The Meditations’ involvement with First Principle Theory continues into the Sixth Meditation, as Descartes brings body back on the scene and lays out his account of a human being as a union of mind and body: He relies on First Principle Theory to establish that mind and body are really distinct, yet are in intimate “union.” Descartes frames most of the discussion around what he terms “teachings of nature”—that is, things that I find myself believing in a quasi-instinctual way, but whose truth I don’t see with the same clarity with which I see my own existence in the cogito. Although teachings of nature are not transparent to the intellect, they must contain some truth, since my nature originates from God. So, Descartes does not think he can say much, without again drawing heavily on philosophical theology, about what we as human beings are. This is something that will continue with Spinoza and Leibniz, whose theories of what we are also draw heavily on philosophical theology. Here, too, there is a striking difference with Aquinas, whose account of us as hylomorphic composites of rational souls and human bodies is simply another chapter in natural philosophy, with no need of philosophical theology.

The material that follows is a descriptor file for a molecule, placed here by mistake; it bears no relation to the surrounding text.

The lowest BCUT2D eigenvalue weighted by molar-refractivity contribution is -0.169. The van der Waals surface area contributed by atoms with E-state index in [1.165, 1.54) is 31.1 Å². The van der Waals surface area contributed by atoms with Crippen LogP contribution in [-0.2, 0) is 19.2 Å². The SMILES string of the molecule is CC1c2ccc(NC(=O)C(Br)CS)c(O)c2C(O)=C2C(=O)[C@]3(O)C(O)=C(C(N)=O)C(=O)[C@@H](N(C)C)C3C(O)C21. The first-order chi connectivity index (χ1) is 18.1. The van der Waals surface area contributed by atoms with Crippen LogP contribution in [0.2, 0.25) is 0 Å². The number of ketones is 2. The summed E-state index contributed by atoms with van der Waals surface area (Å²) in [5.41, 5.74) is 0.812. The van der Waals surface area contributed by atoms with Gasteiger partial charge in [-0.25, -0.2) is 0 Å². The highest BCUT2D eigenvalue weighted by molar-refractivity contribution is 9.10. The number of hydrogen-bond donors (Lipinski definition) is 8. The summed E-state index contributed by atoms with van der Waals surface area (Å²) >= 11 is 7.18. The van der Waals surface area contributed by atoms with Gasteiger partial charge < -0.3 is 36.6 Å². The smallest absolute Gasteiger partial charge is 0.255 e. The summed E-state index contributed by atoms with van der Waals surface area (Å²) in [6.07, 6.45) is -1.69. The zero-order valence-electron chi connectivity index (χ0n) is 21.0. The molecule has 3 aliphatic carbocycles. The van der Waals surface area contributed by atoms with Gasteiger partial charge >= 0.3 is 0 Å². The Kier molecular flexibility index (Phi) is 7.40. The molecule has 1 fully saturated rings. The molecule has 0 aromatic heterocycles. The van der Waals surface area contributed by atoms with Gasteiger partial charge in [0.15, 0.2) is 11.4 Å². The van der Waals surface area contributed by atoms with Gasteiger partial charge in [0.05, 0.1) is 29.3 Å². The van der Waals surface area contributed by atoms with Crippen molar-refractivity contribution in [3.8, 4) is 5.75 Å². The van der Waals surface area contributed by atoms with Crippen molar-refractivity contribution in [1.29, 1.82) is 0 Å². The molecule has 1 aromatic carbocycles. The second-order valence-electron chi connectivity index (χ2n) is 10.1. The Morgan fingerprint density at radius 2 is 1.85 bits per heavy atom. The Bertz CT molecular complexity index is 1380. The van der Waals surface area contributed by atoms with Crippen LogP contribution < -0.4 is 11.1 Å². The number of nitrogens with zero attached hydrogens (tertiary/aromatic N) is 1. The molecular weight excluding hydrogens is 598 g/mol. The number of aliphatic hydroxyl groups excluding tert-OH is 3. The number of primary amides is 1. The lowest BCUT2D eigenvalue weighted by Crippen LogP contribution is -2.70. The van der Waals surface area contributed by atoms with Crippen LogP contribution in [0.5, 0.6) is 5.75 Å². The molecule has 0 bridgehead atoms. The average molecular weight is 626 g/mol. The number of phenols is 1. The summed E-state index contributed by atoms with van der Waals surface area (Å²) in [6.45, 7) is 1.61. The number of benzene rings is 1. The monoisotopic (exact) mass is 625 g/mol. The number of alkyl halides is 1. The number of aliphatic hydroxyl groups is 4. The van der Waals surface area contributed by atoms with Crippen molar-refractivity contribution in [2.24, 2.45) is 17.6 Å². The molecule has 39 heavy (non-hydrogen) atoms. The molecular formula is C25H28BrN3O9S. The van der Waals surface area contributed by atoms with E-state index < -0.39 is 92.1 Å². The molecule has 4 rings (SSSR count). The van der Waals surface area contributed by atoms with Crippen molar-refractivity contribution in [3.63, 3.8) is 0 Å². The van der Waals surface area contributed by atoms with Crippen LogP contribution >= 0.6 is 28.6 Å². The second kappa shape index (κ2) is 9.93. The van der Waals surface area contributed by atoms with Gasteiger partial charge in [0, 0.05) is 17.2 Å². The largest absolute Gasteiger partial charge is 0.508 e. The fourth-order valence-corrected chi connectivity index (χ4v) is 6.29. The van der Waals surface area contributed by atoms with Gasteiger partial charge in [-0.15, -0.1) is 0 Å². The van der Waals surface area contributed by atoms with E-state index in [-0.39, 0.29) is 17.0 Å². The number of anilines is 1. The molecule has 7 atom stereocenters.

3:16: Stepping away from Descartes just for a minute, are Spinoza and Leibniz also engaged in philosophical theology to a degree not acknowledged enough in the modern secondary literature?